|Tire Rolling resistance||LC|
Oct 4, 2001 10:19 AM
|Some people claim that wider tires have less rolling resistance, but I don't know what to think now. I am sure a few people will find some interesting info here:
|re: Tire Rolling resistance||Tig|
Oct 4, 2001 10:52 AM
|I might be wrong, but I feel that narrower tires can have lower rolling resistance than wider ones. The reason? Higher tire pressure. The maximum recommended tire pressure for higher volume tires is usually lower than 23c's. If I put 110 PSI in some 28's vs. 125 in my 23's, I should have a harder tire with less rolling resistance. Also the lighter rotating mass is easier to accelerate and climb with. Like I said, I could be wrong!
I DO know that smaller diameter tires have higher rolling resistance. My old track bike was made by a local builder who tried to make a name for himself using 24" wheels. The smaller wheels were much more aerodynamic than 700c's, but they lost more speed to the rolling resistance of the smaller circumference and shorter "cigar" contact patch, especially when on the rough surface of the roads.
However, the smooth surface of a velodrome, even concrete ones nullified that problem. These small, super light aerodynamic wheels (tubulars of course) accelerated like rockets! Perfect for a multipurpose track bike.
|re: Tire Rolling resistance||Jofa|
Oct 4, 2001 11:32 AM
|The graph tells it all, really. There are a few variables at play, which counteract one another to varying extents. All else equal, slightly wider tyres generally roll slightly better: of course, this doesn't follow indefinitely- or we'd all be riding Hanebrink sand bikes. There's casing construction, tread thickness and pattern, tube thickness, and tyre pressure to be considered. Not forgetting aerodynamics, in the larger picture.
All of it's mostly academic anyway is nobody would be able to know what kind of tyres are on their bike without looking.
Oct 4, 2001 3:43 PM
|Brandt, the guy who apparently did the test, is the "inventor" and biggest advocate of the Avocet tires. Not that he's wrong or evil or anything.|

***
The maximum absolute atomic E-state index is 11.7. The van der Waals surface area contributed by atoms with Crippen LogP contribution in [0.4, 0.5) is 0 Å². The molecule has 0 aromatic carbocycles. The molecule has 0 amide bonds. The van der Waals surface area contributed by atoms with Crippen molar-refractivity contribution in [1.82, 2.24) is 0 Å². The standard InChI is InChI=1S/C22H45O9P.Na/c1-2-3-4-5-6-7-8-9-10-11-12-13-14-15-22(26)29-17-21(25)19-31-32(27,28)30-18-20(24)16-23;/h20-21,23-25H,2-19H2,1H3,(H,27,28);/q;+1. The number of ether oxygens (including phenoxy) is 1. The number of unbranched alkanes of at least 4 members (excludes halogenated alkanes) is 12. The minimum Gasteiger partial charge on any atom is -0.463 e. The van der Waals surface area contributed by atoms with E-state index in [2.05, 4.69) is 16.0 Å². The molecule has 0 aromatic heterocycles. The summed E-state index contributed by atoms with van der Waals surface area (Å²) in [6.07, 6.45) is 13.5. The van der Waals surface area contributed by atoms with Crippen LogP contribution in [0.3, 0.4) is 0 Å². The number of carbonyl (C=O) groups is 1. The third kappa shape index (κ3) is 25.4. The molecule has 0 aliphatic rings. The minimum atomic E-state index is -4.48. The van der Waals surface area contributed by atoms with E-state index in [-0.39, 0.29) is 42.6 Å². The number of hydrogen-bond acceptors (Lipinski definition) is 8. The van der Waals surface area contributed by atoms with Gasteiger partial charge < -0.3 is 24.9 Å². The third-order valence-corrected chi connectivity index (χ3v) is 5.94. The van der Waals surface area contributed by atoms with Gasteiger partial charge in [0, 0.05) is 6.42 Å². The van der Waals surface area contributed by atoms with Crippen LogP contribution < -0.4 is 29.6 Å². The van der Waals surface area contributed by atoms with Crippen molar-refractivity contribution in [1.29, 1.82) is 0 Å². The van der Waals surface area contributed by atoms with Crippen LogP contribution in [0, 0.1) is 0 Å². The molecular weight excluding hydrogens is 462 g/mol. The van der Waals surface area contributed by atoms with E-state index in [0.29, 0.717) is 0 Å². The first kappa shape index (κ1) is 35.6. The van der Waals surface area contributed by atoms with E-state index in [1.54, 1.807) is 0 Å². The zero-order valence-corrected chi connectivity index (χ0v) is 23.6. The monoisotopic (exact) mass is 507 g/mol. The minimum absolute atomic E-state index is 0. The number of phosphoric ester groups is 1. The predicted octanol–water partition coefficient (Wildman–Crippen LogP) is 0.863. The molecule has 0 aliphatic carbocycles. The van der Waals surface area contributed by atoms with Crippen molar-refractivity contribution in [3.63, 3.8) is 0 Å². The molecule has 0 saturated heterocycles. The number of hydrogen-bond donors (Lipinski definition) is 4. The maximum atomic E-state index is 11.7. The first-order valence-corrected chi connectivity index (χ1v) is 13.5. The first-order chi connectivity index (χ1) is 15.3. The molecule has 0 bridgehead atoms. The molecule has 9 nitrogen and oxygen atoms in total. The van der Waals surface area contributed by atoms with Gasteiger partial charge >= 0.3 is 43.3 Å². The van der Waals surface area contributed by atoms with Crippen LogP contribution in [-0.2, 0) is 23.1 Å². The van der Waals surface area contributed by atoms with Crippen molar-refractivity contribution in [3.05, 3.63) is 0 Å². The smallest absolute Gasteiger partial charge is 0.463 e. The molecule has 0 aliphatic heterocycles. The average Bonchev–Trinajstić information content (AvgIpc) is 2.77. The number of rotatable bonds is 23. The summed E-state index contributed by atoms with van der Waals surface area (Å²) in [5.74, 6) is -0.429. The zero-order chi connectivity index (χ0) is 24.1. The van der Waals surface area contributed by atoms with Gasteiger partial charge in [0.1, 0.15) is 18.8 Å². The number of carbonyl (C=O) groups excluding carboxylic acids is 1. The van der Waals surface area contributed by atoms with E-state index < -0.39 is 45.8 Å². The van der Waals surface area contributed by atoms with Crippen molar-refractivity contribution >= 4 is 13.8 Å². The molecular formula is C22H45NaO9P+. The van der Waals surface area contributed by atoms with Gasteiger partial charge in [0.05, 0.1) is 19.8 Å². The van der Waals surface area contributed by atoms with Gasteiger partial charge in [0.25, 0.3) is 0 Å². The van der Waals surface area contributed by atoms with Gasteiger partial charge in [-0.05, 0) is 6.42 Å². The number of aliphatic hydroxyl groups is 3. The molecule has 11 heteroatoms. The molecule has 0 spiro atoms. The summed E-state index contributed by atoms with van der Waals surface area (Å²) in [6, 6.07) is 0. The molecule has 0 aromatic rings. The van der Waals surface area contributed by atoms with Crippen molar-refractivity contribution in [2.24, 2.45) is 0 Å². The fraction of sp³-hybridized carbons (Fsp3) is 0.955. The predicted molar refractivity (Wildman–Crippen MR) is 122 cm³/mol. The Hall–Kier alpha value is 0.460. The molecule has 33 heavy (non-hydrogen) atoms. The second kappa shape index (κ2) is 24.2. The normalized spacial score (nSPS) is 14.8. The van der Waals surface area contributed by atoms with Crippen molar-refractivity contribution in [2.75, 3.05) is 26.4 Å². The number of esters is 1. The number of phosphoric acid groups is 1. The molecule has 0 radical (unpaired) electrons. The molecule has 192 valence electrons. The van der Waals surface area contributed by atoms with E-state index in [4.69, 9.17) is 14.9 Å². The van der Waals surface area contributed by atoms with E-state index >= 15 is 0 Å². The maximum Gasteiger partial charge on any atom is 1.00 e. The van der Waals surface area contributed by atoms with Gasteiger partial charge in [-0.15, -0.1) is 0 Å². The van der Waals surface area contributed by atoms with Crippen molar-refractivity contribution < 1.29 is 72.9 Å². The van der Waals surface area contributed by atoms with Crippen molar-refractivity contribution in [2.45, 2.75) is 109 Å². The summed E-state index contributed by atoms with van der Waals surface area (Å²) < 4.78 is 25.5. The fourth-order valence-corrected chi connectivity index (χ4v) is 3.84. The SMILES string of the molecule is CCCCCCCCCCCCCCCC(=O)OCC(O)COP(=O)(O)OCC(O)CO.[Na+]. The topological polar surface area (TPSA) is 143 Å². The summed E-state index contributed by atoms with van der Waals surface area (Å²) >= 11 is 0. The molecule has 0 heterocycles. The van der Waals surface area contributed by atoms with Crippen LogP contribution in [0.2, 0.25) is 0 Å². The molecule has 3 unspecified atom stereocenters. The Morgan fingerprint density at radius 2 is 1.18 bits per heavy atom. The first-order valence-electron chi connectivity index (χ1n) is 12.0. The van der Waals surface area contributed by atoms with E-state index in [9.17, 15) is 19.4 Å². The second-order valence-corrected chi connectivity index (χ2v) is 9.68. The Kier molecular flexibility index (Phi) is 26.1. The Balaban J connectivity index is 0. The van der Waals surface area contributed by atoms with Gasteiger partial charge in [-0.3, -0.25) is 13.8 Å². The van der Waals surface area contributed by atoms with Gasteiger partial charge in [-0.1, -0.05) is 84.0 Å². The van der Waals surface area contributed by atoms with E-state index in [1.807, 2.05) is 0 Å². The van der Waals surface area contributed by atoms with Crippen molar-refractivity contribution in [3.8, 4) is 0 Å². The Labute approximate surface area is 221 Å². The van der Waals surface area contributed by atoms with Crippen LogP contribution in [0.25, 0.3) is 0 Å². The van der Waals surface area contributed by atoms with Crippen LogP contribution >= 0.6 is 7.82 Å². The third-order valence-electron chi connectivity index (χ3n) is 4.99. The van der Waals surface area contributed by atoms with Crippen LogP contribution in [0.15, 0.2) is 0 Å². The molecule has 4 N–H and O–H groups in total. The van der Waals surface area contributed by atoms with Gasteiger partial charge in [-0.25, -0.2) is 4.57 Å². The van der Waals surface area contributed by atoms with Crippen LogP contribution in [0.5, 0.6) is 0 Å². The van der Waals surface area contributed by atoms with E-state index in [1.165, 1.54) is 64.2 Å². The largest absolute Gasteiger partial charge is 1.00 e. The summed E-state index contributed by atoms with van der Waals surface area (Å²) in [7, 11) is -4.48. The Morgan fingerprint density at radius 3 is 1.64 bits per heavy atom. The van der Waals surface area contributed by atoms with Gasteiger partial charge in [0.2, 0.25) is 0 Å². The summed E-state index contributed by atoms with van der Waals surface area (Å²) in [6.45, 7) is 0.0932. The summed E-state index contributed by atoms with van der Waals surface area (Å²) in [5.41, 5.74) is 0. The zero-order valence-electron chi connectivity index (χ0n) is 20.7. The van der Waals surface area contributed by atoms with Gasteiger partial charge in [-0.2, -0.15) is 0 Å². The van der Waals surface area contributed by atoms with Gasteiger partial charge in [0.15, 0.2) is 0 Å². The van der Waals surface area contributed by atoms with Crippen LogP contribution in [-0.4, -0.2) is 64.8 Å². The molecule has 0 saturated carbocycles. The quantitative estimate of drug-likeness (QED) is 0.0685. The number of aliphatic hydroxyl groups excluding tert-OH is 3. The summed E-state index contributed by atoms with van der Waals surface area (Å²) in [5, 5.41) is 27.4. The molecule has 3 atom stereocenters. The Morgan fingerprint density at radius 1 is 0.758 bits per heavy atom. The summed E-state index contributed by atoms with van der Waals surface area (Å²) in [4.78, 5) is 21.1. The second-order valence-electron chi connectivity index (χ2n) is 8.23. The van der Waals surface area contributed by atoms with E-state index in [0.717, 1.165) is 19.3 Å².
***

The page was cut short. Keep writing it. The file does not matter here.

Oct 4, 2001 4:34 PM
|This chart shows that for nearly all tire models, the larger tire (at the same pressure) has lower rolling resistance. This is widely known and easily explained. The size of the contact patch on the road is (exactly) the weight on the tire divided by the pressure. A larger section tire has to deflect less, and so has lower rolling resistance. Narrower tires are normally pumped harder, so this effect tends to cancel. So what's new? (Note that these tires are all about a decade old).|
Oct 4, 2001 6:21 PM
|Resistance aside, narrow tires will beat you up on rough mountain roads, esp. if you have stiff "aero" wheel set. OK for time trials & shorter races though. And some road tires just seem to be "hard riding" no matter the size, pressure, etc. |
Here in the mountains us older guys opt for Conti GP 25's aired down to about 100psi front non-aero 28 spoked 3X db wheel; rear 32 ditto, but 110psi. Seems the younger guys just have-to-have the narrow tires, aero wheel set," re-call light" bikes, etc. and claim they are faster ...and they are :)
It may all boil down to compromise, etc.
|New topic: Old-guy rolling resistance||Elefantino|
Oct 4, 2001 7:28 PM
|I'm 43, 6-5, 210. I think I have a wider contact patch than someone who's 5-8, 140. But I seem to go downhill faster. And darned if the 5-8 140s don't always seem to want to draft behind me. |
What is the scientific term for that?
|Let's not get into this physics discussion again--ughhhh (nm)||Chris Zeller|
Oct 5, 2001 7:25 AM